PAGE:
Growth Tribe: bringing data skills hack to UK
Thursday, 2nd March saw the first taster event in the UK for a growth marketing course which has already seen 1,400 Dutch practitioners upskilled by what calls itself Europe’s first growth hacking academy. Growth Tribe is focused on both start-ups looking to scale and established brands who need to embed new skills via a training programme with hard data and analytics at its heart.
“At the core is an assumption of how to drive growth through retention, up-selling and cross-selling,” David Arnoux, co-founder of Growth Tribe told DataIQ. “Fifty per cent of wrong assumptions could be avoided if organisations tapped into their business intelligence better, even in larger organisations. Assumptions can be tested by analysing the data correctly.”
As Arnoux acknowledges, “this is very scary for people - but we make it accessible.” That is evident right from the outset in the language and design used by the academy. But even the introductory course which the company has brought to London for the first time doesn’t duck the tough stuff - the first sessions address data-driven funnel marketing, holding back “the stuff we all love” (such as behavioural pyschology) for the second afternoon.
By that time, students will have been through 32 separate exercises over the course of two days. Each of these typically lasts 30 minutes. As co-founder Peter van Sabben explained: “Each exercise involves building a growth strategy, identifying the right tools and testing it. We have put a ‘wow’ moment into every module.”
Inspiring digital marketers as much as giving them the skills for growth is important because of the risk that organisations get stuck in a business-as-usual mindset, regardless of their maturity level. “We have investors now coming to our courses, not just to understand the companies they have invested in, but for their own growth,” he said.
Van Sabben has a track record in digital marketing, having spent seven years at Red Bull, before moving into the technology, investment and start-up space. What he saw there planted the seed of the idea for Growth Tribe. “Technological change is so rapid, but organisations are not making rapid enough progress with their sklls,” he said.
By chance, he met Arnoux, who had been working in sales consultancy for start-ups, during a boot camp accelerator. Back in 2015, having explored the world of growth hacking, the pair discussed their concept for an academy with Facebook and both the City and University of Amsterdam. With support from those organisations, they started work on the syllabus.
“We developed the course from a blank sheet,” explained Arnoux. “We analysed the top 100 fastest-growing companies in the world, especially the top dozen. From there, we identified four key areas - behavioural psychology, creative marketing, coding, data and anaytics. We put those into Bloom’s taxonomy of learning and other learning methodologies.”
It took six months for the full course to take shape. The founders had two important decisions to take. The first was whether to adopt the Silicon Valley model of AAARR (acquisition, activation, adoption, referral, revenue) which aims to create a hockey stick spike in user numbers, but without any clear revenue stream in sight (think Twitter). “We are not interested in that top of the funnel model - our focus is on retention and revenue,” said Arnoux.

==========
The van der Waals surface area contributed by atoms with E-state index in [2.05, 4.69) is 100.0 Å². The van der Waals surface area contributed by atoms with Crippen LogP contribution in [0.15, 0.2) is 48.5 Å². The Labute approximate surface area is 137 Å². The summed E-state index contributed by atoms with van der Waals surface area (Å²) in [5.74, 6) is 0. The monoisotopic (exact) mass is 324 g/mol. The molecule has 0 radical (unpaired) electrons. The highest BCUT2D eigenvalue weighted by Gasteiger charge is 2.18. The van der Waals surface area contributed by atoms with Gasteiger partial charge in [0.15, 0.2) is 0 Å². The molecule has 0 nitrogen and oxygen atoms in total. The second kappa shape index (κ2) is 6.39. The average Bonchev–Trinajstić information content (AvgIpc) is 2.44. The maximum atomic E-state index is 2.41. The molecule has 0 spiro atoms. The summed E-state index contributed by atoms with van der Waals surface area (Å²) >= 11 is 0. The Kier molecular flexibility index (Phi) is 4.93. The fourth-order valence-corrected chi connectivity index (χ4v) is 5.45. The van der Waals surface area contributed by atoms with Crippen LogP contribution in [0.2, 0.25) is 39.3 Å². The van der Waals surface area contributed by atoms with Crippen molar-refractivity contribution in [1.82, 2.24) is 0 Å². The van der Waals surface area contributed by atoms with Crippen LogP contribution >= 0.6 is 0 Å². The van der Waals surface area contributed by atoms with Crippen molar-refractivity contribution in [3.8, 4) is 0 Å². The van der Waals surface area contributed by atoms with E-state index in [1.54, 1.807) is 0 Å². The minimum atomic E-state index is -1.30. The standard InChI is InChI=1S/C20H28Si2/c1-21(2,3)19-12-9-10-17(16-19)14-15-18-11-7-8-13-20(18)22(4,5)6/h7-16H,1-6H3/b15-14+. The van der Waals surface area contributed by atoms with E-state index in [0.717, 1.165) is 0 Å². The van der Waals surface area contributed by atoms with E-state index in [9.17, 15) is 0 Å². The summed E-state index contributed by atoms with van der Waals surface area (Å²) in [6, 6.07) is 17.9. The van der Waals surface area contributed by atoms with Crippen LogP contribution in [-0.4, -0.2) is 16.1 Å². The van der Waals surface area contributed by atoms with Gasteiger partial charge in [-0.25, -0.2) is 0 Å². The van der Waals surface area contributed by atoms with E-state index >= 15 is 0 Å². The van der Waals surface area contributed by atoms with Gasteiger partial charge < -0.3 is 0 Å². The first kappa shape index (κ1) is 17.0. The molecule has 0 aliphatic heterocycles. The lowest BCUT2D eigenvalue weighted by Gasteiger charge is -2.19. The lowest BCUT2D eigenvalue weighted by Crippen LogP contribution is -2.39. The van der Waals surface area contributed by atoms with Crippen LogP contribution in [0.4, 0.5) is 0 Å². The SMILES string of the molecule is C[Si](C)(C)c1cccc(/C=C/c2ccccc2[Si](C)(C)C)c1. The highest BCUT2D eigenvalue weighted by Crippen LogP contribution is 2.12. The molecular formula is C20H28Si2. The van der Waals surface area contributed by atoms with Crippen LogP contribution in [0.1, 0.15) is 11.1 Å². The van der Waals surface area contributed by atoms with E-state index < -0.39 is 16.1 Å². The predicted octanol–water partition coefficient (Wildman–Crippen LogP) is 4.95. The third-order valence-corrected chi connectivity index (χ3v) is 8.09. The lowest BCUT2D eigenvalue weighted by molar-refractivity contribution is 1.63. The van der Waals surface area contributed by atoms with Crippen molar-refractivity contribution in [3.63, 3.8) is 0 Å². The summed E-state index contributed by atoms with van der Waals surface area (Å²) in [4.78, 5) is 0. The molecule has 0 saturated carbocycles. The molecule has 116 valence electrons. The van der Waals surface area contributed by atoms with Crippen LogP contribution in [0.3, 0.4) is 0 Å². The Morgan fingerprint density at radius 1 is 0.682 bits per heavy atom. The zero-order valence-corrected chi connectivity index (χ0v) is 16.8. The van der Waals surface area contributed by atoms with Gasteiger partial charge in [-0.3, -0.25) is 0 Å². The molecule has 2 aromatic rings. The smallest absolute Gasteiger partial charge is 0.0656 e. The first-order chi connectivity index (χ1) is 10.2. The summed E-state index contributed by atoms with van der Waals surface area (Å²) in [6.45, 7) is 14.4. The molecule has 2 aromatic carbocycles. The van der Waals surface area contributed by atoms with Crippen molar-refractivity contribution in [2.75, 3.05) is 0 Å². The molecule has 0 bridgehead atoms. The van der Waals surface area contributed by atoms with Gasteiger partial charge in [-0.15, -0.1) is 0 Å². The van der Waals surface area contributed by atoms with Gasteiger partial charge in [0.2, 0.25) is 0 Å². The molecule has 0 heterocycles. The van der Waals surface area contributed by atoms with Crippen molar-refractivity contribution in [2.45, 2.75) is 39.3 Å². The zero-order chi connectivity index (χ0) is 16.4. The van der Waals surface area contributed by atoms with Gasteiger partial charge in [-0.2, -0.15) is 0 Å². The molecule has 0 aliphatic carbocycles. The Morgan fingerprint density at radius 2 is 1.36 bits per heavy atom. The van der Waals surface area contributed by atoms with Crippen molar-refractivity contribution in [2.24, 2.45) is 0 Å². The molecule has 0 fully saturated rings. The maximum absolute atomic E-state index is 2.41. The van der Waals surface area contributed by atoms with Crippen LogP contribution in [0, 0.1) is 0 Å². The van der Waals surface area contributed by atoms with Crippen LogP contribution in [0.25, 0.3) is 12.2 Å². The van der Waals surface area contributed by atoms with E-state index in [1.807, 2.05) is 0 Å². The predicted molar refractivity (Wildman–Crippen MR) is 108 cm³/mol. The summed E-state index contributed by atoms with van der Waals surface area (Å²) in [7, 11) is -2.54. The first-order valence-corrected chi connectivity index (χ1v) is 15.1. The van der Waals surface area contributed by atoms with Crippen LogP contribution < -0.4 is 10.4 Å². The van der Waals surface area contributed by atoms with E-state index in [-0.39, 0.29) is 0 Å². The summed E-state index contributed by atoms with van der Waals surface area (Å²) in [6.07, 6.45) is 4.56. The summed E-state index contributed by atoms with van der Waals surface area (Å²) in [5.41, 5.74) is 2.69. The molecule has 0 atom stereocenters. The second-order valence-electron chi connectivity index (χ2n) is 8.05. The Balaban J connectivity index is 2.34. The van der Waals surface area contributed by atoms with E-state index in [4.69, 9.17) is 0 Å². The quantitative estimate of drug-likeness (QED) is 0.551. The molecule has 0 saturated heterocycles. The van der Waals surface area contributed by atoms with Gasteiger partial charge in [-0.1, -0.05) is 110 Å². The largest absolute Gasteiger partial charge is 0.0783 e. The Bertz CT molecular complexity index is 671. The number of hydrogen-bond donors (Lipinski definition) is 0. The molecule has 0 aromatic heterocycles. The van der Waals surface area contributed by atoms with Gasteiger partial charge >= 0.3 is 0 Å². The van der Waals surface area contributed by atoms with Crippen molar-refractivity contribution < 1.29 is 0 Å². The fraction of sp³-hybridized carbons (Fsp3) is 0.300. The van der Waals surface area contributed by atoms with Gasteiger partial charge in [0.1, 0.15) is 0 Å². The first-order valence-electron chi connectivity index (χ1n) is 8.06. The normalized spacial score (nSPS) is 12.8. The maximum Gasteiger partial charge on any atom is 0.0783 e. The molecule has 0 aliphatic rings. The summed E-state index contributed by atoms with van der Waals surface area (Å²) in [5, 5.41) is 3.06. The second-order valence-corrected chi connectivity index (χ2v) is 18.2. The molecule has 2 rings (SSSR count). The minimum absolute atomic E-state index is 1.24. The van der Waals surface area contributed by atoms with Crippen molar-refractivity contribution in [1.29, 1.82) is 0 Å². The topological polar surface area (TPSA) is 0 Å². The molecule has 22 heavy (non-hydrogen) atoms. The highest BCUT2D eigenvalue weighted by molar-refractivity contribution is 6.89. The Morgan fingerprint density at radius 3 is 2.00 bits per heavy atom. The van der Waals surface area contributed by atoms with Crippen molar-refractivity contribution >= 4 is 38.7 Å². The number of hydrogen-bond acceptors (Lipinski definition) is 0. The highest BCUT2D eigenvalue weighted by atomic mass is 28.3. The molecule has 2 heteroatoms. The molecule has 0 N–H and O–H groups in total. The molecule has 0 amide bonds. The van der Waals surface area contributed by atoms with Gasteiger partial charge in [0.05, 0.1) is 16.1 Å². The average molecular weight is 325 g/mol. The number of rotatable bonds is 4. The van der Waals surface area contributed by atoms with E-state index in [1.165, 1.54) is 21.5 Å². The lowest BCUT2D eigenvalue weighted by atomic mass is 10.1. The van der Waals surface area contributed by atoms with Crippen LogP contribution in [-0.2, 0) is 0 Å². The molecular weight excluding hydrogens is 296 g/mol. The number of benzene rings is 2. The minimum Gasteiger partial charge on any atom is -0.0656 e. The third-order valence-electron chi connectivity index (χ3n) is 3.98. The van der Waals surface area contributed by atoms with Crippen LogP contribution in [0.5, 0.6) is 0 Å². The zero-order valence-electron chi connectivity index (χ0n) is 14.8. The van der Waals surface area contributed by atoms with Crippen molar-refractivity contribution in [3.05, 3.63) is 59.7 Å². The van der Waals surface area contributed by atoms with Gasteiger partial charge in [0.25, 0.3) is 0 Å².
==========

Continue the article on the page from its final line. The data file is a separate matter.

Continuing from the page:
This also led the pair to wrestle with what to call their programme. “Should we call it growth hacking or growth marketing? There are some bad associations with the first and an emphasis on click-through rates and A/B testing,” he noted.
As part of the data-driven approach taken within the Academy, a spirit of test-and-learn experimentation is instilled into students. This is one of the hardest culture changes for organisations to make, whether they are a new technology start-up or a long-established brand like ING, which has sent teams to Growth Tribe. An addiction to the data streams generated by event-based digital marketing tools, combined with overwhelming volumes of reporting they generate, can narrow the focus while making digital marketers feel they are practising data and analytics.
Van Sabben believes the time is right to export the success of the Dutch programme to the UK as organisations wake up to their skills gaps and start to want to fix them. “A shift is happening in organisations. It used to be that you got 70% of your training from the job, 20% from your peers and 10% in formal training,” said van Sabben.
“You can’t learn how to optimise a landing page or run a test on Facebook for yourself - those are skills you don’t figure out yourself, you have to be trained. Better skills mean marketers get a better return on investment,” he said. With 52% of marketers saying that acquiring customers - in other words, growth - is their biggest challenge, it is no surprise that Growth Tribe has grown to 16 people in under two years and is now moving into a new market. Having sold out the first London taster event and with a second due to land in April, the company looks to have learned its own growth marketing lessons.